Taking a hint from how the F-35 demon helmet maps multiple video feeds into a 3D space, a Carnegie Mellon University team has created an augmented reality car system to see through any massive obstacle. The objective: Avoid car collisions.

The system takes video from two cameras and mixes them into one, creating the illusion of being able to see through any object. A video processing system compares the feed from one of the cameras—installed in the car—to the other camera—installed on a street. By identifying common points between the two sources, the software can distort the street camera's video feed to match the driver's view. The matching perspective video gets projected onto the windshield, allowing the driver to see through walls in a natural, seamless way.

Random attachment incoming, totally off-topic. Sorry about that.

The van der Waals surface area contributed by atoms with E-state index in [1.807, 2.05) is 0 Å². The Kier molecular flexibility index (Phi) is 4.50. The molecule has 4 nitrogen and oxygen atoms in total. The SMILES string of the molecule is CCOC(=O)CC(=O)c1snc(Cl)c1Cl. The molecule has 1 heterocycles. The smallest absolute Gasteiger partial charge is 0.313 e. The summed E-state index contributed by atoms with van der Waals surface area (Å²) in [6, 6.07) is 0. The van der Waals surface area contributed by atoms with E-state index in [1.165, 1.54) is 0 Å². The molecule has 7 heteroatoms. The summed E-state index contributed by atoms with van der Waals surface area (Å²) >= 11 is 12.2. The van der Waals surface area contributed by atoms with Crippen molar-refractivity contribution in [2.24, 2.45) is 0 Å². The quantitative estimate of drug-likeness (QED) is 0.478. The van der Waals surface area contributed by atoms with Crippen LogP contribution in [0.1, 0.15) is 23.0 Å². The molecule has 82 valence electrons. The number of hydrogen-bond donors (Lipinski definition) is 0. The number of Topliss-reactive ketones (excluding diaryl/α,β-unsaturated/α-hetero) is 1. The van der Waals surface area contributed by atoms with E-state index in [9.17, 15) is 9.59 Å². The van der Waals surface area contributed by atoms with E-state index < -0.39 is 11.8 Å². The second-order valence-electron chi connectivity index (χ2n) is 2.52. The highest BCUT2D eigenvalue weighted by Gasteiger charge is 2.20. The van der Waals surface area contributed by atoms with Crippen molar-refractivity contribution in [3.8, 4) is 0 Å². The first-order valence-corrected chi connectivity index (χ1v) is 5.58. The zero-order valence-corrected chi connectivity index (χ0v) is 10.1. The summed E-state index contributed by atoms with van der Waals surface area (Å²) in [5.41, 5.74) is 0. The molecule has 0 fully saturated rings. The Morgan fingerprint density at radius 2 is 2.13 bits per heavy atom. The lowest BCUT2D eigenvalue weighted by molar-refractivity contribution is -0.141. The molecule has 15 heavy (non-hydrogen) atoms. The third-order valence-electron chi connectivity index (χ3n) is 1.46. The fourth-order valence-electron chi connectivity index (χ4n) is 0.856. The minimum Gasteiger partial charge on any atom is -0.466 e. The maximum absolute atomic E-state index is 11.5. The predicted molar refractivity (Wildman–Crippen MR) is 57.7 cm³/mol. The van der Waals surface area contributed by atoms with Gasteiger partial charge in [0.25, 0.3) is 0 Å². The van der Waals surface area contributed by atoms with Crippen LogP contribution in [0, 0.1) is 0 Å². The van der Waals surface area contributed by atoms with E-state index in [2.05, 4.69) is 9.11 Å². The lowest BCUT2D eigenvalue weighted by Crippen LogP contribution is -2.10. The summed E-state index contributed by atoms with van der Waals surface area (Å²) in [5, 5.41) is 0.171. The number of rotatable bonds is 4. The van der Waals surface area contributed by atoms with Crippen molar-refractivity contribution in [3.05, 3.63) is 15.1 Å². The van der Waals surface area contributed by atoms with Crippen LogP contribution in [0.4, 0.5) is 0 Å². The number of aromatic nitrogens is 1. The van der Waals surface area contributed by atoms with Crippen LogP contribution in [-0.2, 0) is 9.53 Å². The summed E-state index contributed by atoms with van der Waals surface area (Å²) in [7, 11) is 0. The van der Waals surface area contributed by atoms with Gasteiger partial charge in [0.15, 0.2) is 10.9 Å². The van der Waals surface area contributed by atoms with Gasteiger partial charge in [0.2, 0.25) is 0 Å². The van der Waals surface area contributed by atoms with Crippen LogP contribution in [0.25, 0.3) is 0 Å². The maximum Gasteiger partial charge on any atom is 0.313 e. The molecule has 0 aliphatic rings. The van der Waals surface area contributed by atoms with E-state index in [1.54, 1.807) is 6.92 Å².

The Carnegie Mellon team, lead by Yaser Sheikh, thinks that the system could be easily implemented by tapping into the CCTV camera networks available in most major cities.

I'm glad to see that someone is thinking about making CCTV useful for everyone. On the other side, I wonder why people spend time creating these absurdly useful, accident-preventing augmented reality systems, instead of working in making a software like iNaked (NSFW) a reality. Get on the with the program, people. You need to get your preferences right. [New Scientist—Thanks Jimmy Flores]